Denise H. Rohan has been traveling across the country and world since taking office as national commander of The American Legion last September. As her time leading the organization closes, the question she often hears is, “Are you tired?” She admitted to attendees of the organization’s National Membership Workshop in Indianapolis Aug. 10 that while she is tired, it’s the American Legion Family that energizes her to keep going. Additionally, there are several things about The American Legion that she will never get tired of.
Viewing weekly membership reports. And seeing numbers rise thanks to “our Family across the nation working to process membership and recruit new members,” Rohan said. For 2018, nine departments achieved 100 percent membership using traditional methods: West Virginia, Mexico, France, Oklahoma, Montana, Wisconsin, Idaho, South Carolina and the District of Columbia. Three departments increased their membership numbers over the previous year: Alabama (252 over), Idaho (534 over) and South Carolina (218 over).
Seeing an increase in early renewals. Last July during the National Membership Workshop, Rohan shared that more than 239,000 members traditionally pay their membership dues after the first of the year. She challenged members to contact those who pay after Dec. 31 and encourage them to renew by Veterans Day to save time and money on the mailing of renewal notices. Rohan shared Friday that 42 departments were successful in getting more than 40 percent of those traditional late payers to renew early. “I imagine, to get those early payments, it required personal contact earlier rather than later. Making those contacts and letting your members know you care about them made a difference,” she said.
Reconnecting with deploying or returning military personnel. Rohan said that 24 departments reported reconnecting efforts this year. That number is up by 15 over last year. Between 100 and 5,000 points are awarded to departments for each reconnect effort until the May target date; this certification is found the National Membership Awards Points Manual. The departments of Georgia, Idaho, Montana, New Hampshire, Utah and Wisconsin all received the maximum 5,000 points.
Recruiting. Rohan said that while she was getting a little tired of people asking how to recruit younger members, she will never get tired of “explaining how important it is to recruit all eligible members, and be there for our active-duty and deployed troops and their families. I believe that is the best way to show them who we are and what we do.”
Promoting the Basic Training course. Another challenge Rohan put forth during last year's workshop was to see a 10 percent increase in those who take The American Legion’s Basic Training course, the official training program for those who want to expand their knowledge of the organization. She shared that over the past year, 2,113 Legion Family members have taken the course. The Department of Tennessee had over a 59 percent increase in the number of members who took the course, while the departments of Arkansas and Texas had over a 41 percent increase.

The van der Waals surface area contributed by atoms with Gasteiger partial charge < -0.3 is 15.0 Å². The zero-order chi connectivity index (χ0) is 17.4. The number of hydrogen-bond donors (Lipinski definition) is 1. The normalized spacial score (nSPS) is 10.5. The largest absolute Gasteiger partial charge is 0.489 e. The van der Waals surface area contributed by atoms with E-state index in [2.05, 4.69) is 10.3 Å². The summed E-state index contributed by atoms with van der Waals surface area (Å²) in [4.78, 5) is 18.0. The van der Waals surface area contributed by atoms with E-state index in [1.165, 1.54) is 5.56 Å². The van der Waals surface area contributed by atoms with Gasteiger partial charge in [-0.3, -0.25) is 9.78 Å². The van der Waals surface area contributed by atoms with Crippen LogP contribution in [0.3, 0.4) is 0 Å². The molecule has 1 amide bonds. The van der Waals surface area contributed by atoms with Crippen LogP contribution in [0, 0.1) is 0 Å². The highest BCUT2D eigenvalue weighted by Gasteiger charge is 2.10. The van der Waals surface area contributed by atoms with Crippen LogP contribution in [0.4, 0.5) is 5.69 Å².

Interacting with America’s youth. During her travels to Washington, D.C., in late July, Rohan met with the 100 American Legion Boys Nation senators. “As I got out of the car at the Greenbelt (Md.) Post 136 (for a dinner) and walked a gantlet of 100 boys, the staff and volunteers, I was rejuvenated. I shook every one of those young man’s hands,” Rohan said. “Thanks to their interaction with you and our Americanism program, they already knew they wanted to give back and serve the nation in some way.” She then met the Auxiliary Girls Nation delegates, and followed along in her week of Americanism programs by meeting the participants of The American Legion’s Junior 3-Position Air Rifle Championships in Colorado Springs, Colo.
“How could I possibly be tired as they shared story after story about how the opportunities that their American Legion gave them has changed their lives?” Rohan said. "As we take care of our children and youth and teach them what it means to be an American, they will pay it forward by offering their service to this nation.
“You see, that is what we do – that is who we are. We change lives each and every day. The American Legion Family is there making a difference – not just in the veteran’s life but their entire family’s lives.
“Our service officers across the nation continue to get our veterans the benefits they earned and deserve. They are changing families' lives also. We are making sure that as our heroes transition out of the military their training converts to jobs and college credits. We are keeping the GI Bill relevant.
“There are so many lives we are changing and saving.”
Rohan ended her remarks with a word that was heard throughout Day 1 of the National Membership Workshop: engage.
“I know it’s difficult to do all the work with the few people who attend the monthly meetings,” she said. “That is why it is so important to engage all our members, find out their interests and get them involved and connected. Make them feel needed. Make them feel like part of our family. Because we are a family!”